U.S. Federal Judge Michael Watson has ruled that Republican attempts to reduce early voting days in Ohio constitutes a violation of voting rights and unfairly targets minorities.
Specifically, the judge ruled that the reduction of early voting days from 35 to 28 was in contravened the Voting Rights Act of 1965.
Ohio legislation SB 238 eliminated that extra seven days of early voting which has been dubbed The Golden Week.
The law also limited the hours that electoral offices were open.
Watson called the impact of SB 238 on black voters as being “modest, as well as disproportionate.”
He cited research presented in the case which he felt demonstrated that minorities used early voting proportionately more than whites.
“Based on this evidence, it is reasonable to conclude that the reduction in overall time to vote will burden the right to vote of African Americans, who use (early in-person) voting significantly more than other voters,” Watson said.
Watson went on to cite previous voting rights cases in Ohio when making his own decision.
“While Ohio’s election system provides multiple ways to vote, the record suggests that those options do not eliminate or significantly decrease the burden imposed on the right to vote of African Americans as a result of the elimination of Golden Week … The court finds that SB 238 results in less opportunity for African Americans to participate in the political process than other voters … SB 238 interacts with the historical and social conditions facing African Americans in Ohio to reduce their opportunity to participate in Ohio’s political process relative to other groups of voters.”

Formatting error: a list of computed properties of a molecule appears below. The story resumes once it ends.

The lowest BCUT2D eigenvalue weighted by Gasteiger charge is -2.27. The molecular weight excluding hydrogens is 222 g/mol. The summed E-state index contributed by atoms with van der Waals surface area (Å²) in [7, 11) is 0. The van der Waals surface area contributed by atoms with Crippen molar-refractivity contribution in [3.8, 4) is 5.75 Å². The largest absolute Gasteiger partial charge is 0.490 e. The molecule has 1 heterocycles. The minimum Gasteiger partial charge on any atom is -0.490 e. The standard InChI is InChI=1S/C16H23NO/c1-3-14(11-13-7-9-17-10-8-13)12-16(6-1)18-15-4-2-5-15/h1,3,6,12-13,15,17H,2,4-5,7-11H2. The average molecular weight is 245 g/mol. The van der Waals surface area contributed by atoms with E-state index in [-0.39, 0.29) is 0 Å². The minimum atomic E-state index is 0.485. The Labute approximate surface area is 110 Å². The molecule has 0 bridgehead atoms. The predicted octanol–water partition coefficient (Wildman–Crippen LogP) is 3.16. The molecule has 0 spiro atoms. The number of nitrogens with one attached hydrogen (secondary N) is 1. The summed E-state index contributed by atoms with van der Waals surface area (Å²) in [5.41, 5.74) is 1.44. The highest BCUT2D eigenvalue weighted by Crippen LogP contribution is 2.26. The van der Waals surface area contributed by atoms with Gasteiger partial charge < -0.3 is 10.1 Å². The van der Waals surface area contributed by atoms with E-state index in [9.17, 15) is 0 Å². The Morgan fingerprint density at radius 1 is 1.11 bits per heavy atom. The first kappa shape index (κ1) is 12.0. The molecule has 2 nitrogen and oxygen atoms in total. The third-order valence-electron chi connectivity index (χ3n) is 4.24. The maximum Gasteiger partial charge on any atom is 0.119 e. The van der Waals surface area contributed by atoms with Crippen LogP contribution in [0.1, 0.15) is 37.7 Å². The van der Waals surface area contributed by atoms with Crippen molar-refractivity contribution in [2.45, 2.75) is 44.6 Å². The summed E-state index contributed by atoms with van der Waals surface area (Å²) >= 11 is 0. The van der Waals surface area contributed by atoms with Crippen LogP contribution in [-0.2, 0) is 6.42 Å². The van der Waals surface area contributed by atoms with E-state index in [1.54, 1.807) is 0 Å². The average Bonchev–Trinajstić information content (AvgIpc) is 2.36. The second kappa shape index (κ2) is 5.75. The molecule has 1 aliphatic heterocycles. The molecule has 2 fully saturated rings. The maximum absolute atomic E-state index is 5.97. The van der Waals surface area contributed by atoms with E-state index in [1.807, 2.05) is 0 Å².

He summed up by calling the Ohio law as “unenforceable”.
Ohio Secretary of State Jon Husted blasted the decision.
“For nearly 200 years, Ohioans voted for only one day. If it was constitutional for lawmakers to expand the voting period to 35 days, it must also be constitutional for the same legislative body to amend the timeframe to 28 days, a timeframe that remains one of the most generous in the nation,” he said in a statement.
Ohio Attorney General Mike DeWine said that the decision would be appealed.